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Breaking Through

Emerging Artists Featured at PAAM

by Rebecca M. Alvin

Anyone who has wandered through the streets of the east end of Commercial Street on Friday nights in the summer has been witness to something incredible: a community of regular people who care deeply about art and celebrate it, talk about it, and of course, experience it in the galleries every week during these Friday night gallery strolls. As affable, approachable, and art-loving as this scene is, it can sometimes be hard to break through the inner circles, with artists of a certain age and status dominating the scene. For the younger artist, just emerging in his/her field, it can be daunting trying to find a place in the conversation, let alone in an actual gallery in Provincetown. But that doesn’t mean emerging artists are not among us.

Colin McGuire’s The Glow (oil on board, 48×48”)

Provincetown Art Association and Museum (PAAM) Director of Community Relations and Operations Grace Ryder-O’Malley began the process of proposing a show of emerging artists at PAAM about four years ago. This weekend, her curatorial efforts finally come to fruition in the exhibition Emerging Artists: Naya Bricher, Julian Cardinal, Antonia DaSilva, and Colin McGuire, which runs at PAAM May 5 – June 25, although, Ryder-O’Malley explains, many of the artists she originally proposed are no longer emerging or no longer on Cape Cod, so the names have changed from that first version.

“I was really looking for artists who were part of the Provincetown and Cape Cod environment and part of the community here,” Ryder-O’Malley states. She says the artists she ultimately picked came to her attention in different ways. She’d heard about Bricher through an exhibition at the Cape Cod Art Association and then requested a studio visit, while Cardinal, who is represented along with his father at Kiley Court Gallery (and whose piece Nude is in our table of contents on page 5), was someone whose work she long admired. DaSilva had been taking classes at PAAM and McGuire was an intern there.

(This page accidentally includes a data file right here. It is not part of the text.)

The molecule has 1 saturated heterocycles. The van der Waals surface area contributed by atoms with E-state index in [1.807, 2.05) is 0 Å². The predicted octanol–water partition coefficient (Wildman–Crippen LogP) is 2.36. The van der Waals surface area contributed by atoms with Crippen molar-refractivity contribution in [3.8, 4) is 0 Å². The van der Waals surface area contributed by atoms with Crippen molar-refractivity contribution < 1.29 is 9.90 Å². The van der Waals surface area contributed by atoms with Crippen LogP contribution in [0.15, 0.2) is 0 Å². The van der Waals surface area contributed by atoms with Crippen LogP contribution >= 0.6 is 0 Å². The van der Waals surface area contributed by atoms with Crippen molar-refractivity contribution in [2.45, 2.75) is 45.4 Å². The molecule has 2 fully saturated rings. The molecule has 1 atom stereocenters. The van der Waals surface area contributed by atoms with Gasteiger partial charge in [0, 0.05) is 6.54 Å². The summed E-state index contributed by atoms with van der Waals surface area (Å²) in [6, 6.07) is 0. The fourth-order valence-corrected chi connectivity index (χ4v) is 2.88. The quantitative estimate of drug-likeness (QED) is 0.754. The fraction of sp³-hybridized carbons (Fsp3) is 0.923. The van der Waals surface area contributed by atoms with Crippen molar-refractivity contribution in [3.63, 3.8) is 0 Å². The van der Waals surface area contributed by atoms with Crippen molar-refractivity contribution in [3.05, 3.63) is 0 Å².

Antonia DaSilva’s Docked at Menemsha – yellow (four color silkscreen on paper, 15 x 21.5”)

Each of the artists selected is a painter (although DaSilva is also a printmaker), but they all approach their work differently, with entirely different styles. Bricher’s work is bright and colorful, even whimsical, while Cardinal’s work is more muted. In his artist statement, he says “I am very inspired by vintage subject matter, especially early 20th century French fashion. Once I gain a sense of the picture’s composition, I then can duplicate the images using different sized canvas, colors, and line patterns. My goal — to combine the vintage style of fashion with contemporary expressionism.”

DaSilva says in her statement, “I am intrigued by harbors and docks—the lines of fishing boats, and the mess of buoys, traps, and ropes. The magical light that occurs by the water makes the buoys glow and injects the shadows with color. The surrounding landscape and natural world create beauty from the chaos of objects.” This is reflected in her piece Docked at Menemsha-yellow, with its combination of geometric shapes and less rigid lines.